Carl Christian Aegidius, Collector, Denmark said: “The fair layout is extremely good with a well done and positive feeling. The fair is opening the eyes of collectors both to Indian art and also international art. There is a lot of good indian art and for me some very interesting works with some exciting new discoveries.”

Isabelle and Jean-Conrad Lemaître, Collectors said: “It has been fascinating to get to know the country through its art. The fair is exceedingly well organised and we have been made very welcome. We have seen some very interesting video art from a couple of the galleries and we will certainly be coming back again next year.”

Vishal Mehta, Collector said: “I’ve been coming to India Art Fair for four years. It is a fantastic platform to engage with Indian and South Asian artists, and to find the best of the new younger contemporary artists, not just the moderns. The accessibility at the fair makes it interesting for both collectors and novices. It is a wonderful few days and an important part of the annual art calendar.”

Arjun Sharma, Collector said: “I think this is one of the best editions of the fair that I have seen. I have seen across the board a superior quality of work being shown and this has brought me back to the fair for the third time in three days, and I’ve not had enough of it yet. … The fair helps art in India and in Asia.”

Suhel Seth, Managing Partner of Counselage India said: “I think India Art Fair is evolving with grace, elegance and maturity. It’s now not just a platform to showcase great art – there is a strategic thematic strain running right through the fair. What is very impressive is all the adjunct activity going on, whether it’s the Platform exhibits, the confluence of technology and art, or the manner in which people are being encouraged to participate. … What I love is that the theme has been tightened to South Asia, because then you create a point of discrimination compared to the 250-odd art fairs that happen all over the world.”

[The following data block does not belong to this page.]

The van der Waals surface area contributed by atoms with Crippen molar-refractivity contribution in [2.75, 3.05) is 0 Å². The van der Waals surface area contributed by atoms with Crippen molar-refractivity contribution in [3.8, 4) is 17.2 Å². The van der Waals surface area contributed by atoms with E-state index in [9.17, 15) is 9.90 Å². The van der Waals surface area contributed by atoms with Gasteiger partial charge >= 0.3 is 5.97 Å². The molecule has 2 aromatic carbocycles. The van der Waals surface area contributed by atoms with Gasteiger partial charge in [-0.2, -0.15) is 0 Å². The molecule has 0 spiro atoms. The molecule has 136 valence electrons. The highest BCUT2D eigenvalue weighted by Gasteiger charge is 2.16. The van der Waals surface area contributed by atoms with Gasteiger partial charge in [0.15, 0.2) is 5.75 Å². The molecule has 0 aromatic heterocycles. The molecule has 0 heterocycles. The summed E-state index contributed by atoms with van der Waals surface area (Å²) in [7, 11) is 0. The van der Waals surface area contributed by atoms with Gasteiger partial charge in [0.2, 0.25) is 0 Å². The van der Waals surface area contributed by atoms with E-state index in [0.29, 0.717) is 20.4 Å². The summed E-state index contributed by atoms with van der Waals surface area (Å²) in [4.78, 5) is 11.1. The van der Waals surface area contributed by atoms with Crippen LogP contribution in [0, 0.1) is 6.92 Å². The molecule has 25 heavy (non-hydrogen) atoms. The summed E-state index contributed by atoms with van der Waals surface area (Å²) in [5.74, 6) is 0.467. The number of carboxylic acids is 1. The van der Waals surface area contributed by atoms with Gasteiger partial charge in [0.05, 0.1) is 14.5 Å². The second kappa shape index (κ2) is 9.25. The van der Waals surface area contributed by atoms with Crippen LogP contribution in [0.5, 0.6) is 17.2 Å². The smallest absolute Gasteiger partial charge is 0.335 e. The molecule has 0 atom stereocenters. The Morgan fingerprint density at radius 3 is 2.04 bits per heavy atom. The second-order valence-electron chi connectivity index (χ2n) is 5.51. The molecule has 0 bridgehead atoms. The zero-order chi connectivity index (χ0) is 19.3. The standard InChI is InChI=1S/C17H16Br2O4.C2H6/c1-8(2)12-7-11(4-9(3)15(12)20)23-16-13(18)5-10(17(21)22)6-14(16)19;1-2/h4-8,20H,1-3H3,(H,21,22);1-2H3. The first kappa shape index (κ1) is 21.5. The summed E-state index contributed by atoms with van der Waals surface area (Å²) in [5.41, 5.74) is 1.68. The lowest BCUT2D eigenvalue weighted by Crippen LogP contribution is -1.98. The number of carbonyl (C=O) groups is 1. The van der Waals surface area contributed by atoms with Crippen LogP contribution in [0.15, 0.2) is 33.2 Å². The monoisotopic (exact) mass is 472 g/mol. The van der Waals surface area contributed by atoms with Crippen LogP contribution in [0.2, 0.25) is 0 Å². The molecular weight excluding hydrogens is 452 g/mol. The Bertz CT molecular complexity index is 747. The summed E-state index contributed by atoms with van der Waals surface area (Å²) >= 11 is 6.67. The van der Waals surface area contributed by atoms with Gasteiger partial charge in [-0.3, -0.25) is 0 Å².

JiaJia Fei, Director of Digital, The Jewish Museum said: “With the globalisation of the art market and proliferation of fairs in general this is one of a few that represent a lot of local galleries so I was able to see a lot of art that you don’t get to see at any other major western fair.”

Rajshree Pathy, Founder Director, India Design Forum said: “India Art Fair is very iconic. I have been a supporter since the inaugural event and over the last ten years, it has become like a magnet that consolidated not only the galleries, but the art collectors and those wanting to become collectors. I’ve seen it grow and metamorphose into something that has not only put India on the global contemporary art map but has also defined India not only as an emerging art market, but as an important and relevant art market for the rest of the world. Every year it gets better and better.”

Alessio Antoniolli, Director, Gasworks said: “I think what’s interesting about the art fair this year is that there is a focus on South Asia so it’s a great opportunity for someone from abroad to come here and to use it as an opportunity to research what’s happening on the ground. Not only in the market but also younger artists who may be introduced through the various galleries here.”

Boon-Hui Tan, Director, Asia Society Museum said: “I think the fair has really grown from its first iteration many years ago. I came when it was the Indian Art Summit. What is most interesting is the scene that has grown around it, how alongside the fair, there are all these other gallery and museum exhibitions. I think this makes it the prime convening platform. This is where the entire art world in South Asia gathers.”